Pandemic adds £173,000 to SMEs debts

18th February 2021

New research from Sage, has highlighted the impact of the Covid-19 pandemic with the average SME business now burdened with £173,000 additional debt per year.

Ahead of the UK’s 2021 Budget and Economic Recovery Plan, the research highlights the tough conditions that will be facing small and medium-sized businesses (SMEs) well into the second half of 2021. The research highlights how the latest lockdown has further divided the outlook of UK SMEs, with one-third worse off than November, one-third in a similar position and one-third better off.

Encouragingly, over half of SMEs believe they have become more efficient for the long-term as a result of the pandemic; but financial challenges continue to bite. The average revenue hit from lockdown during 2021 so far has been -20%, compared to an average -41% over the course of last year.

Over half of SMEs surveyed forecasted that if ‘business as usual’ resumed tomorrow, their productivity would have improved compared to a year ago – with a third recognising digital tools as the most impactful solution to improve efficiencies. There is a clear disparity between appetite and ability to invest for a more productive future – with the greatest priority for SMEs today being investment in technology. 71% of SMEs are not currently in a position to invest at the level they would like to, 42% aren’t able to invest at all. Measures that will drive growth by unlocking these investments, such as financial incentives for technology adoption by SMEs, are desperately needed.

Overall, the data suggests a raft of major challenges facing SMEs over the course of 2021, despite a potential loosening of restrictions over the spring and summer. However, policies to stimulate customer demand are predicted to have a significant positive effect. A VAT cut is supported by 71% of SMEs, with a 12.5% cut in VAT projected to support an additional 11% profit and 13% revenue for business who believe they will benefit. With the right measures in place, SMEs are determined to lead the economic recovery. The majority of businesses that are currently unprofitable expect to return to profit in the next twelve months.

As SMEs approach the beginning of Covid-19 loan repayment periods, polling reveals that just under half have taken out loans as a result of the pandemic, with the most popular forms of borrowing Government-backed loans (12%), borrowing from friends and family (8%) and private business loans from commercial lenders (8%). However, only 63% of businesses are currently confident in their ability to repay these loans. Redundancies among SMEs are also poised to increase dramatically within months, with over a quarter planning to make cuts in the near-term. On average, these businesses expect to reduce the size of their workforce by 19%.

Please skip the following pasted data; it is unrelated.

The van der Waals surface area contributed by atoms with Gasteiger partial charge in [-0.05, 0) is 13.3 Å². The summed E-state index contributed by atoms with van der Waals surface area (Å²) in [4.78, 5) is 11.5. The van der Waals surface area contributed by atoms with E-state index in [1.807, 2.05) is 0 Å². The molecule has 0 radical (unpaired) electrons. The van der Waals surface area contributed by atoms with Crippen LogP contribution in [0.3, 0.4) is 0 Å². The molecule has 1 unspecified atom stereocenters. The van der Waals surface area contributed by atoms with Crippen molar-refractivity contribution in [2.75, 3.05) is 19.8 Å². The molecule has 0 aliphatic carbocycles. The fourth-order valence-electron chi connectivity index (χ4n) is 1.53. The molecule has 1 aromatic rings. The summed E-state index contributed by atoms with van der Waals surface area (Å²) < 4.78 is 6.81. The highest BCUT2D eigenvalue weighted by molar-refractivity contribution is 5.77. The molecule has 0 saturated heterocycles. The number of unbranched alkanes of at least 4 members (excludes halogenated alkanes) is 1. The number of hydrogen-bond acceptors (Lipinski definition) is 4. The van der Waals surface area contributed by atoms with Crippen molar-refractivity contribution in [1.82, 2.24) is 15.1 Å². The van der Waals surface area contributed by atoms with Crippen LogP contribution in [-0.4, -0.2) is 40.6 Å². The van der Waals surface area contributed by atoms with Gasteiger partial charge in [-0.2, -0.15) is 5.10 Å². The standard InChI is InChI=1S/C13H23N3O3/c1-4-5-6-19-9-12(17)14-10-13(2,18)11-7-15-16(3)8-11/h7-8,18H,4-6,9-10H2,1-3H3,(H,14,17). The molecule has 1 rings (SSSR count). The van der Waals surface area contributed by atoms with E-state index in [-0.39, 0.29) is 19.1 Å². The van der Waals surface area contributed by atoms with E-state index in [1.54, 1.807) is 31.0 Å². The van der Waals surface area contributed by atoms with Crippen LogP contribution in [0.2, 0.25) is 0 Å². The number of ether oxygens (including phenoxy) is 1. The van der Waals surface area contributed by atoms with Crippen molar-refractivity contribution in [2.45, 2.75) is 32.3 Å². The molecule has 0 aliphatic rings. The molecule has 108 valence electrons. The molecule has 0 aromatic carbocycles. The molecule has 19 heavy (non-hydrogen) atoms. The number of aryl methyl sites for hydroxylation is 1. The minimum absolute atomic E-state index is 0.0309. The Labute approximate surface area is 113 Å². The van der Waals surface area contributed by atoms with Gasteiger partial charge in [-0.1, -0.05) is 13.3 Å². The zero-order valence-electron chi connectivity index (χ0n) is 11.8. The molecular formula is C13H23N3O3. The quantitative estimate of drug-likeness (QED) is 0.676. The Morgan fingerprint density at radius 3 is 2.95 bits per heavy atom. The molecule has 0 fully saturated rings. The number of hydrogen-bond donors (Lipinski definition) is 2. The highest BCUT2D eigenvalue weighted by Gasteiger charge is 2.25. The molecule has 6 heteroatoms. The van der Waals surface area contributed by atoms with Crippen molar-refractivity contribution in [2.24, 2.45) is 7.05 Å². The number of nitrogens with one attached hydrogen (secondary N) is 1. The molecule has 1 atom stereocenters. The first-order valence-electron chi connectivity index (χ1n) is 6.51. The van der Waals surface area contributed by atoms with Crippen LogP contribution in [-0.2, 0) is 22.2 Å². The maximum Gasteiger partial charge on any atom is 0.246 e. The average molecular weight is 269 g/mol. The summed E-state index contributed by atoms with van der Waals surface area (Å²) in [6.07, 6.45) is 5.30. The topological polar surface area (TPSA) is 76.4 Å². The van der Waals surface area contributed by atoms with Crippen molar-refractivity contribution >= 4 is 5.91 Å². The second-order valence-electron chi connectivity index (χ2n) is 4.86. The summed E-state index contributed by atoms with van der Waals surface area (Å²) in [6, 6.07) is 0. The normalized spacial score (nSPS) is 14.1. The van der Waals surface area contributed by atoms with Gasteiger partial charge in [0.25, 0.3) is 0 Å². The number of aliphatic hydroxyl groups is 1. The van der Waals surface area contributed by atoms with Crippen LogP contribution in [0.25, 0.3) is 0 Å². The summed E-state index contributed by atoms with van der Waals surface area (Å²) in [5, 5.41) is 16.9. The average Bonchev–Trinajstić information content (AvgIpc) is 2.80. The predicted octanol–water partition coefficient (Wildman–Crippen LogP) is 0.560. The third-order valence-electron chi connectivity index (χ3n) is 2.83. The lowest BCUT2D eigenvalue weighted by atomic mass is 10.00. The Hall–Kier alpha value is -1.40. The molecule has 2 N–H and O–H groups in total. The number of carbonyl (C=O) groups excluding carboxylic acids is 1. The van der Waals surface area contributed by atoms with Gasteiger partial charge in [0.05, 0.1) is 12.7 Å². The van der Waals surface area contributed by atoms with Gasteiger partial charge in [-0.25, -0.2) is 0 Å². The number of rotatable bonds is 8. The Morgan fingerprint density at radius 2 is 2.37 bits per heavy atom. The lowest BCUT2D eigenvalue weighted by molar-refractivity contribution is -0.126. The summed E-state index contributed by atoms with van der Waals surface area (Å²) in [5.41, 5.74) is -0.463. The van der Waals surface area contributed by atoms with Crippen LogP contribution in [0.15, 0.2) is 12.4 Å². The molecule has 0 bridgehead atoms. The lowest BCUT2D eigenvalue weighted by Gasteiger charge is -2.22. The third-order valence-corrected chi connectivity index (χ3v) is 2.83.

Paul Struthers, MD Sage UK and Ireland, said “The worst economic crisis in three centuries has left a bleak outlook for SMEs. Instead of being a season of new beginnings, spring looks set to further slam the brakes on businesses as support schemes near their end and some loan repayments begin. With a redundancy ‘time bomb’ on the horizon, a significantly increased debt burden is also starting to weigh heavily on the shoulders of businesses desperately trying to recover and invest in their future.’

“But the majority of SMEs can see green shoots through a cut in VAT to unlock untouched household spending, giving SMEs the financial breathing space they need and potentially saving many jobs and livelihoods. This is why Sage is calling for a cut to VAT for goods and services supplied by small and medium businesses throughout the spring and summer of 2021. SMEs will be the driving force behind our recovery – and the economy relies on their success.”

Other major findings from the study include:

  • Approximately a fifth of SMEs have made redundancies to date, but over a quarter intend to going forward.
  • Of the 33% of SMEs who are now in a worse financial position, business confidence has worsened most in Wales (72%) and the East Midlands (64%). Yet, businesses in the North East have the second highest (36%) improved positive outlook, following London (38%).
  • Once furlough and other support packages end, two-thirds of SMEs predict negative consequences such as cutting future hiring plans or cutting the hours of some employees.
  • The financial and insurances industry (38%) has one of the highest rates for intending to be making redundancies when the furlough scheme ends.The lowest is personal services (8%). The transport and logistics industry expects to make the highest amount of redundancies (25% as a percentage of total workforce), followed by hospitality at 24%.
  • The hospitality industry has seen the greatest increase in the proportion of revenue they generate via online sales – +33% – well above the average of +16% among all sectors.